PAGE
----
Daptomycin: Mechanism of Action and Bacterial Resistance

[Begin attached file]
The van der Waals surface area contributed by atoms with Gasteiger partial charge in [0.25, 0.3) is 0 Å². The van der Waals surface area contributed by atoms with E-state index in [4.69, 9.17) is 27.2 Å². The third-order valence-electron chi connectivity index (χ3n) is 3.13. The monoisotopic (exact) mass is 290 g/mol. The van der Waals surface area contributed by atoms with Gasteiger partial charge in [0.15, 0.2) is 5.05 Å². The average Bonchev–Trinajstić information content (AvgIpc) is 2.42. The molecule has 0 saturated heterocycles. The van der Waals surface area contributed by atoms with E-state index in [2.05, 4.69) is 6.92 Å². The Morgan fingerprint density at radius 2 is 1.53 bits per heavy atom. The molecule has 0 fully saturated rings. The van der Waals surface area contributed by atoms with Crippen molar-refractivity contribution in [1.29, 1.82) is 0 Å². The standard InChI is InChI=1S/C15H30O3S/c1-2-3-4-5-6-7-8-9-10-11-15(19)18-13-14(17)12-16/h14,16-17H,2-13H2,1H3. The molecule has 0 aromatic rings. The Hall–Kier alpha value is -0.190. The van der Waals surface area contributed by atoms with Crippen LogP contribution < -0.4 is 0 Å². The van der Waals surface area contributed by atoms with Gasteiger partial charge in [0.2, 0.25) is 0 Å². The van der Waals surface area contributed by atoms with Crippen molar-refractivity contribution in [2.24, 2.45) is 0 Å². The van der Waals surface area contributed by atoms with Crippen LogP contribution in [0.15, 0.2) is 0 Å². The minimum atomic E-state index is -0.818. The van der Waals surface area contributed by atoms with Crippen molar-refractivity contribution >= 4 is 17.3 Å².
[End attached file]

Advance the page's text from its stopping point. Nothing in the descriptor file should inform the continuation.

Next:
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Daptomycin is an important lipopeptide antibiotic used for treating severe infections caused by Gram-positive bacteria, including methicillin-resistant Staphylococcus aureus (MRSA) and vancomycin-resistant Enterococcus species. Its bactericidal activity requires calcium and the presence of phosphatidylglycerol (PG) in the target membrane and correlates with membrane depolarization. Daptomycin has also been shown to form oligomers on target membranes. Based on these findings, it has been proposed that the bactericidal effect of daptomycin arises from the formation of oligomeric pores or channels. This thesis reports experiments that test and further characterize this proposed mode of action. In the first project, reported in chapter 2, it is demonstrated that oligomer formation is necessary for the bactericidal effect. The semisynthetic lipopeptide CB-182,462, which is similar to daptomycin in terms of structure and activity, was mixed with daptomycin. Fluorescence energy transfer studies showed that this mixture indeed produces stable hybrid oligomers, but at the same time, it was found that the mixture produces a significantly less than additive antibacterial effect. The existence of functionally impaired oligomers indicates that oligomer formation is indeed important for antibacterial function. However, it also shows that oligomerization is not sufficient; once formed, the oligomers must take another step in order to acquire antibacterial activity. The assumption that daptomycin forms channels or pores in the target membranes is based on the observation that it induces bacterial cell membrane depolarization. However, these channels or pores have not been shown in a simple membrane model system. In the second project, a liposome model was used to detect and characterize the permeability properties of the daptomycin pores. These pores are selective for cations and allow for a higher permeating rate for smaller ions. Among all the tested cations, Na+ and K+ have the highest permeation rate, which suggests the in vivo depolarization is mainly due to sodium influx. Genetic studies have indicated that an increased content of cardiolipin in the bacterial membrane may contribute to bacterial resistance against the drug. In the third project, it was shown that daptomycin no longer forms pores, even though it could still form oligomers, when 10 or 20 molar % cardiolipin were included in otherwise susceptible liposomal membranes. The oligomers formed on cardiolipin-containing membranes had approximately half the number of subunits (n 4) of their pore-forming counterparts, and they were confined to the outer leaflets of the membranes. These findings not only reaffirm the suggestion raised in the first project that oligomerization is not quite enough, but also lead to a more detailed model: daptomycin first formes tetramers on the outer leaflet before being translocated to the inner leaflet, then two tetramers on the opposite leaflets align to create an octameric pore. Cardiolipin may mediate resistance to daptomycin by preventing its membrane translocation and subsequent permeabilization.